In Set List, we talk to veteran musicians about some of their most famous songs, learning about their lives and careers, and maybe hearing a good backstage anecdote or two in the process.
The artist: Steve Berlin is a multi-instrumentalist and producer best known for his 30 years of working with Los Lobos, a group of Los Angeles roots-rockers who began on the Mexican-American music circuit, became fellow travelers with the West Coast punk and New Wave scenes, and had a surprise hit in the late ’80s with a cover of Ritchie Valens’ “La Bamba.” Los Lobos established itself as one America’s most accomplished and adventurous bands, and its groundbreaking 1992 album Kiko was recently re-released in a 20th-anniversary edition by Shout! Factory, along with a live CD and DVD of Kiko performed in its entirety in concert in 2006. Berlin has also played with and recorded some of the most significant rock, pop, and soul artists of his era, including R.E.M., The Replacements, and—in one infamous session—Paul Simon.
Los Lobos, “Angels With Dirty Faces” (from 1992’s Kiko)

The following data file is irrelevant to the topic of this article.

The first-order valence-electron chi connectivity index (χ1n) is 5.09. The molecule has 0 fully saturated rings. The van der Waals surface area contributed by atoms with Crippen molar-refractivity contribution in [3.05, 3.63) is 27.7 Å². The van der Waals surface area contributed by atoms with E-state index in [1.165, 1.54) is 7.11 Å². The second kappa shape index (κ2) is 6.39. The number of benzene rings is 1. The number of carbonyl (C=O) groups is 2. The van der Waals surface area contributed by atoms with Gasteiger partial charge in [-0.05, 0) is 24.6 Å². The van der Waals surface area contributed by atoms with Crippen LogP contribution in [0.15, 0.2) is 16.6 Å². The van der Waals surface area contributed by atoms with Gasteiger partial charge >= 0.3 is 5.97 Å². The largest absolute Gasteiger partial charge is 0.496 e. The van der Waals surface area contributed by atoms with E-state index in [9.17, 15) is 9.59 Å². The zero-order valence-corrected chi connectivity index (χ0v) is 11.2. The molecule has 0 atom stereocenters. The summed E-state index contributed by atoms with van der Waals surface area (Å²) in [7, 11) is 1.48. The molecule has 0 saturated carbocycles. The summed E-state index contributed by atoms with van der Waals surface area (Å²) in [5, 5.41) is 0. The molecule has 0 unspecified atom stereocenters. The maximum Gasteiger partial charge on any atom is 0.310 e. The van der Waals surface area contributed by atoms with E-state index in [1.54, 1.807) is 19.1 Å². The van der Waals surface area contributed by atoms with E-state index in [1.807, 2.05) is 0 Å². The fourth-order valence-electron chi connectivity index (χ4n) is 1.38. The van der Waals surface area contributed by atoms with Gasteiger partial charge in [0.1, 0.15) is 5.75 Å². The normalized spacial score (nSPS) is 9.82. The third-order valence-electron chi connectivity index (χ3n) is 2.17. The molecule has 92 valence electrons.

Steve Berlin: I’m going to give you probably more backstory than you need, but just so you get the whole picture: When we started Kiko, we’d been through the whole “La Bamba” experience, and then we had made a record called The Neighborhood which was… how should I put this? “Not fun.” [Laughs.] It took a really long time to make, much longer to make than it should’ve, for no real reason. And then we went on a tour in which we sort of bought a lot of rock mythology that when you have a big record, you’re supposed to take out a giant production. We ended up basically losing our ass. We spent a lot of money, and really had very little to show for it. When we came home from that tour, we felt like we had been sold a bill of goods, that we had stopped listening to our internal voice and listened to people who didn’t know or really understand us. I’m not really blaming anybody specifically. It was us, and we went for it, so there’s no one to blame but ourselves. We were very unhappy, very unsatisfied, and we felt like we had screwed up on a lot of levels. I guess we just lost the thread a little bit.